Johannesburg, South Africa — MININGREVIEW.COM — 03 May 2008 – The South African Chamber of Mines says the country’s gold production fell by a substantial 15.6% to 52 228 kg in the first quarter of 2008, compared to the fourth quarter of 2007.
A statement from the Chamber released here today added that on a year-on-year basis, the rate of decline in gold production was 16.8% in the first quarter of 2008. The key reason for the large drop was the national electricity emergency which effectively closed the gold mining industry from 25 to 31 January 2008.
South African mines were forced to operate thereafter on below-capacity power supplies of 90% of their normal needs, as state-owned power utility Eskom was unable to meet power demand, and rationed power to avoid a collapse of the electricity network.
Reuters reports that at the time, the Chamber warned of a 15-20% drop in gold mining output in the country, and asked Eskom to boost power supply to mines to avoid shut downs that may have cost jobs. Eskom lifted supply to some gold producers to around 95%.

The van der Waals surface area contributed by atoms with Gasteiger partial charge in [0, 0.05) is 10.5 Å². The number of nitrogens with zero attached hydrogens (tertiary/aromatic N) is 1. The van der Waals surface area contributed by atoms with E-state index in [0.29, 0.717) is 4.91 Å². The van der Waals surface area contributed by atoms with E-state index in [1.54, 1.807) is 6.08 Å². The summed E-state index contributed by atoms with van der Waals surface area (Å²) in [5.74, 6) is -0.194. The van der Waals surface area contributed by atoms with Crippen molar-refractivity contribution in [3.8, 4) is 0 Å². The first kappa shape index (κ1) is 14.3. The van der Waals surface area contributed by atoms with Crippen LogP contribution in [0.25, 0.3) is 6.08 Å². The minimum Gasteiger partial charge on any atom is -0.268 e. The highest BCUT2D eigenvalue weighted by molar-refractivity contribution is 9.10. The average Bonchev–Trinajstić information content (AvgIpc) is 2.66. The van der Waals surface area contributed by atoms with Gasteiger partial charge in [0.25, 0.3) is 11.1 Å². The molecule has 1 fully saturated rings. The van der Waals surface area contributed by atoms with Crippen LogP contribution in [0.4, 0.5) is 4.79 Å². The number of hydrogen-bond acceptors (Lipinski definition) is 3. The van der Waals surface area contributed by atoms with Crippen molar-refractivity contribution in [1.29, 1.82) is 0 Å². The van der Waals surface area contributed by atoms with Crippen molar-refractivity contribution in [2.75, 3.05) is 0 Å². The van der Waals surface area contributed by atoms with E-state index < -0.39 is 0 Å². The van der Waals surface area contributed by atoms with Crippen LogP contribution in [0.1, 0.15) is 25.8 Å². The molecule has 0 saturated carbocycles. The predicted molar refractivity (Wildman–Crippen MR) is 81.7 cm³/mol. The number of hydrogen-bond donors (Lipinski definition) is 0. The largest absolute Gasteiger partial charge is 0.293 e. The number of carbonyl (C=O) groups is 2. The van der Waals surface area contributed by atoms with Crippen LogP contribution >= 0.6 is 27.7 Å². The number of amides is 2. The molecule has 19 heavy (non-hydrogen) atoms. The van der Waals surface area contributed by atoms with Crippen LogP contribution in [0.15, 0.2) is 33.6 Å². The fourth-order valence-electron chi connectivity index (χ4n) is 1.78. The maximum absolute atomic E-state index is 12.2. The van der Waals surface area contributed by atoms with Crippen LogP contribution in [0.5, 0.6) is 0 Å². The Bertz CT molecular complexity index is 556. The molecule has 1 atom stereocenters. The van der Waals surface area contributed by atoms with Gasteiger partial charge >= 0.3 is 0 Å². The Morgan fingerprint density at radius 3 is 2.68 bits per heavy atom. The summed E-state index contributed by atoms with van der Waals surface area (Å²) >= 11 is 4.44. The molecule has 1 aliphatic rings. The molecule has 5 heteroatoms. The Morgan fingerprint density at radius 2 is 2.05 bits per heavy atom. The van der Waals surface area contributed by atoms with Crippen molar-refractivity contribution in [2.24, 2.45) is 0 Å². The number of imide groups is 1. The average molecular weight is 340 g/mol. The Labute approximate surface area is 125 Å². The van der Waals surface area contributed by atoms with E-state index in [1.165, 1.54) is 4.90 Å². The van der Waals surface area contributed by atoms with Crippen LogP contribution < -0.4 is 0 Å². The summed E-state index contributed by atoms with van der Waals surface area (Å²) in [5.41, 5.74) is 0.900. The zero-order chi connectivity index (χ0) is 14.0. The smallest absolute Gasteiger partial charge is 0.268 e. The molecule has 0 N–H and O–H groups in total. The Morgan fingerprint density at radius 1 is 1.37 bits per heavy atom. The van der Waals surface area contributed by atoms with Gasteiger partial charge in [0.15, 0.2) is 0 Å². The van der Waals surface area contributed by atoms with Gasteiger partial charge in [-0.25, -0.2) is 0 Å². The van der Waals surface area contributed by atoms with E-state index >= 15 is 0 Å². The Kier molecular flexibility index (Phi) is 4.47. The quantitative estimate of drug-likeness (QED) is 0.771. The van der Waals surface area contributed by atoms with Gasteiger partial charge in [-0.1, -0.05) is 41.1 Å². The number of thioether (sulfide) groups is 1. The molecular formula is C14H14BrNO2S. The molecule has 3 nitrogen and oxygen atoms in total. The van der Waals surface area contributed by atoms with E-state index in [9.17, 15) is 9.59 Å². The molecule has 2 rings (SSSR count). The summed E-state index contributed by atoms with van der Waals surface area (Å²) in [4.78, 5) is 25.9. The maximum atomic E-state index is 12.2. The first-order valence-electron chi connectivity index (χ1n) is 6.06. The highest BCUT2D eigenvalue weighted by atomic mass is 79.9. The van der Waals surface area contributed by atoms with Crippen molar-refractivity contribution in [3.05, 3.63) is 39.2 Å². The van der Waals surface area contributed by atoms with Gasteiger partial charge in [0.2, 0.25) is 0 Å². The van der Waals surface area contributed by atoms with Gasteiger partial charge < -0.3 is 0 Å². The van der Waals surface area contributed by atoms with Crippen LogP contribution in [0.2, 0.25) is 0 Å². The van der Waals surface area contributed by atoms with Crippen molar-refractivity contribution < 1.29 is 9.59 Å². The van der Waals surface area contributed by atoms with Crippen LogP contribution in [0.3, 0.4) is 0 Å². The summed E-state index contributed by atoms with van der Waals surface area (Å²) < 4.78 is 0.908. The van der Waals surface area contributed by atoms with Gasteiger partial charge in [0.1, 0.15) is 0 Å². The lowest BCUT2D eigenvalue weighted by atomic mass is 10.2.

Eskom has warned the power crisis may last for years, and blames its problems on several factors including the failure of the government to invest in electricity generating plants, maintenance problems at its power plants and low coal supplies.
South Africa’s economic growth eased to its lowest level in more than six years in the first quarter of 2008, partly owing to the power crisis.
Figures released last week by Statistics South Africa said first-quarter growth slowed to 2.1% on a seasonally adjusted and annualised basis from 5.3% in the fourth quarter of last year.
Mining output fell by 22.1 percent in the quarter — its lowest growth since the second quarter of 1967 — largely due to the electricity shortages that forced mines to halt production.